Tuesday, July 19, 2011

Running cadence

The other day I realized that even though it has the title "Rebuilt Runner", my blog has precious little on it about running.  I tend to write about what is on my mind, and because I've been doing a lot of other types of exercise lately, that's what I've been writing about.  But that's all gonna change today!

When I started running again a few months ago, I decided to completely retool my form.  I had learned a lot about running mechanics during my many months of injury, and I knew that now was as good a time as ever to start from scratch.  I kept reading about the importance of striking on the midfoot, but as hard as I tried I could not figure out how to actually do it.  I could either land on my heel as I had been doing for years, or I could run entirely on the balls of my fight.

After a couple of weeks of awkward experimentation, I decided to try working on something else-cadence.  Cadence is how often you take a step, the rhythm of your running.  Everything I had read suggested that 180 steps per minute was the best, so I got on on the track and tried this new, faster pace.  Amazingly, as soon as I made that change, I naturally started landing on the midfoot!

Everything in running is connected, so when you improve one element, it will improve others.  Taking that many steps felt clumsy at first, because I been taking long, loping strides for so long.  But when you take many small steps, you feel lighter, smoother.  It's like a ballerina up on pointe gliding across the stage; she takes so many small steps that it looks like one fluid movement.  This feeling is what you are going for.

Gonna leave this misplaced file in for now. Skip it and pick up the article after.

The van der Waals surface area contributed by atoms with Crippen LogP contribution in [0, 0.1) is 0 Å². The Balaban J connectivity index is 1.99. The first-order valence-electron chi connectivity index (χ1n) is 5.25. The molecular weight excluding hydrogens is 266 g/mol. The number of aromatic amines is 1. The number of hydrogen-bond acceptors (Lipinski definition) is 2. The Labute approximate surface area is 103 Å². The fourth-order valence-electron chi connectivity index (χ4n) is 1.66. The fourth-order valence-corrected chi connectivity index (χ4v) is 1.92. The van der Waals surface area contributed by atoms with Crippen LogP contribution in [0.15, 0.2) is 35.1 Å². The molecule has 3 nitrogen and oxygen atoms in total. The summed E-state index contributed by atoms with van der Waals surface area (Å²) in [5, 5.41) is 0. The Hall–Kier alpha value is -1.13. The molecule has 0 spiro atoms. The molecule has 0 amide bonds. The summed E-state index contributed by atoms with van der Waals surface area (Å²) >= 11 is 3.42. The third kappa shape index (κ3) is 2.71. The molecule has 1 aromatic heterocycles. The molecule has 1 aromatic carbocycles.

This cadence was so different from how I used to run, that it took a long time to get the new rhythm etched into my muscle memory.  I even went so far as to get a metronome app for my iPhone and run with the program clicking away three times a second in my ear.  If you don't have a smartphone, you can just look at the seconds ticking away on your watch, and count "DA-da-da-DA-da-da-DA-da-da..." for several seconds before each run.

The difference it makes is tremendous.  With a slower cadence, you go up really high and come crashing down hard with each step.  With a fast cadence, you rise and fall less, and the force of the landing gets spread out over more steps.  This makes running easier on your body and can help to avoid injury.  You also run faster...too fast, sometimes.  To run slowly with a high cadence, you need to have a shorter stride, and learning to vary your stride length with your pace is a skill that takes time to develop.

180 bpm isn't a hard and fast rule; like everything in running, it depends to a degree on your own body shape.  Some may find slightly faster feels more comfortable, while others might find that slightly slower works better.  But the variability should be small.  I saw a slow motion breakdown of the top five finishers in the latest Boston Marathon, and everyone was within about 5 bpm of 180.  So if it works for them, that's good enough for me.

Friday, July 15, 2011

Born to Run

This book got a lot of attention a few years back, mainly for having brought the minimalist running movement into the mainstream.  I got the book because I heard it had some good info about running form, but I found it had so much more than that.

It is the true story of Christopher McDougall's odyssey into the world of an ancient Mexican people called the Tarahumara who live in a remote canyon, speak their own distinct language and have a culture built around running.  In the Tarahumara tongue, their name for themselves actually means "the running people."  They will go on 120 mile treks through blazing hot canyons while covering their feet with only sandals.  And these aren't just the few star athletes; most Tarahumara people can do this.